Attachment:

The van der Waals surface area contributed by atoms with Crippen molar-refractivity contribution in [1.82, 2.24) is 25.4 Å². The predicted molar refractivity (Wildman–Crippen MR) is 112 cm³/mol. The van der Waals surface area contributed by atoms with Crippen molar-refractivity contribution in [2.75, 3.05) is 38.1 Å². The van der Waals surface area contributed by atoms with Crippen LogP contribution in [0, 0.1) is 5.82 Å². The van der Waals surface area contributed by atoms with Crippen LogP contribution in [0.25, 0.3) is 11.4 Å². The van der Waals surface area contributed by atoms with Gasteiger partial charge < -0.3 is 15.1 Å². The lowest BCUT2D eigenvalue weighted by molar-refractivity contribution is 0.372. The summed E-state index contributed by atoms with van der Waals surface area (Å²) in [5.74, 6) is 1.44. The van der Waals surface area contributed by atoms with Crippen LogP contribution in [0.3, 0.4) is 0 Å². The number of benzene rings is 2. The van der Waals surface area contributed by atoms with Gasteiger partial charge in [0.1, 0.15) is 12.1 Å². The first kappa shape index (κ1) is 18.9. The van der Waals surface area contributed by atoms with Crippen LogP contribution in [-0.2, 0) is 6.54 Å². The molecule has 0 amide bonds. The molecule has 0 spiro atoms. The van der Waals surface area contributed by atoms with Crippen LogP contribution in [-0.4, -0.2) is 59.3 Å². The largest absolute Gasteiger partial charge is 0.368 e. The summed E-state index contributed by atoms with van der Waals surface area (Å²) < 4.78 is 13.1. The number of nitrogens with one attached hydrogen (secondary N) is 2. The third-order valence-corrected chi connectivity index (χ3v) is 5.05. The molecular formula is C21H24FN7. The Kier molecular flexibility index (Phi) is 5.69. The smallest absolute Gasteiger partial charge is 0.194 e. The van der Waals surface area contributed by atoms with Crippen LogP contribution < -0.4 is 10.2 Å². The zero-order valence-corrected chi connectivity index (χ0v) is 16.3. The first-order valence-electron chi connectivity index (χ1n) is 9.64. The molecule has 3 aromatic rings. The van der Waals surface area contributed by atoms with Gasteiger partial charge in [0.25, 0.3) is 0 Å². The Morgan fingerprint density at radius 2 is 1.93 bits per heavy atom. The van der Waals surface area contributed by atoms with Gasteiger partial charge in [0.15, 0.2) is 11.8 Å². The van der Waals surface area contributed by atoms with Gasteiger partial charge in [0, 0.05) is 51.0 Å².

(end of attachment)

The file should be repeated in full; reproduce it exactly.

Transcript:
The van der Waals surface area contributed by atoms with Crippen molar-refractivity contribution in [1.82, 2.24) is 25.4 Å². The predicted molar refractivity (Wildman–Crippen MR) is 112 cm³/mol. The van der Waals surface area contributed by atoms with Crippen molar-refractivity contribution in [2.75, 3.05) is 38.1 Å². The van der Waals surface area contributed by atoms with Crippen LogP contribution in [0, 0.1) is 5.82 Å². The van der Waals surface area contributed by atoms with Crippen LogP contribution in [0.25, 0.3) is 11.4 Å². The van der Waals surface area contributed by atoms with Gasteiger partial charge < -0.3 is 15.1 Å². The lowest BCUT2D eigenvalue weighted by molar-refractivity contribution is 0.372. The summed E-state index contributed by atoms with van der Waals surface area (Å²) in [5.74, 6) is 1.44. The van der Waals surface area contributed by atoms with Crippen LogP contribution in [0.3, 0.4) is 0 Å². The number of benzene rings is 2. The van der Waals surface area contributed by atoms with Gasteiger partial charge in [0.1, 0.15) is 12.1 Å². The first kappa shape index (κ1) is 18.9. The van der Waals surface area contributed by atoms with Crippen LogP contribution in [-0.2, 0) is 6.54 Å². The molecule has 0 amide bonds. The molecule has 0 spiro atoms. The van der Waals surface area contributed by atoms with Crippen LogP contribution in [-0.4, -0.2) is 59.3 Å². The largest absolute Gasteiger partial charge is 0.368 e. The summed E-state index contributed by atoms with van der Waals surface area (Å²) < 4.78 is 13.1. The number of nitrogens with one attached hydrogen (secondary N) is 2. The third-order valence-corrected chi connectivity index (χ3v) is 5.05. The molecular formula is C21H24FN7. The Kier molecular flexibility index (Phi) is 5.69. The smallest absolute Gasteiger partial charge is 0.194 e. The van der Waals surface area contributed by atoms with Crippen LogP contribution < -0.4 is 10.2 Å². The zero-order valence-corrected chi connectivity index (χ0v) is 16.3. The first-order valence-electron chi connectivity index (χ1n) is 9.64. The molecule has 3 aromatic rings. The van der Waals surface area contributed by atoms with Gasteiger partial charge in [0.25, 0.3) is 0 Å². The Morgan fingerprint density at radius 2 is 1.93 bits per heavy atom. The van der Waals surface area contributed by atoms with Gasteiger partial charge in [0.15, 0.2) is 11.8 Å². The van der Waals surface area contributed by atoms with Gasteiger partial charge in [0, 0.05) is 51.0 Å².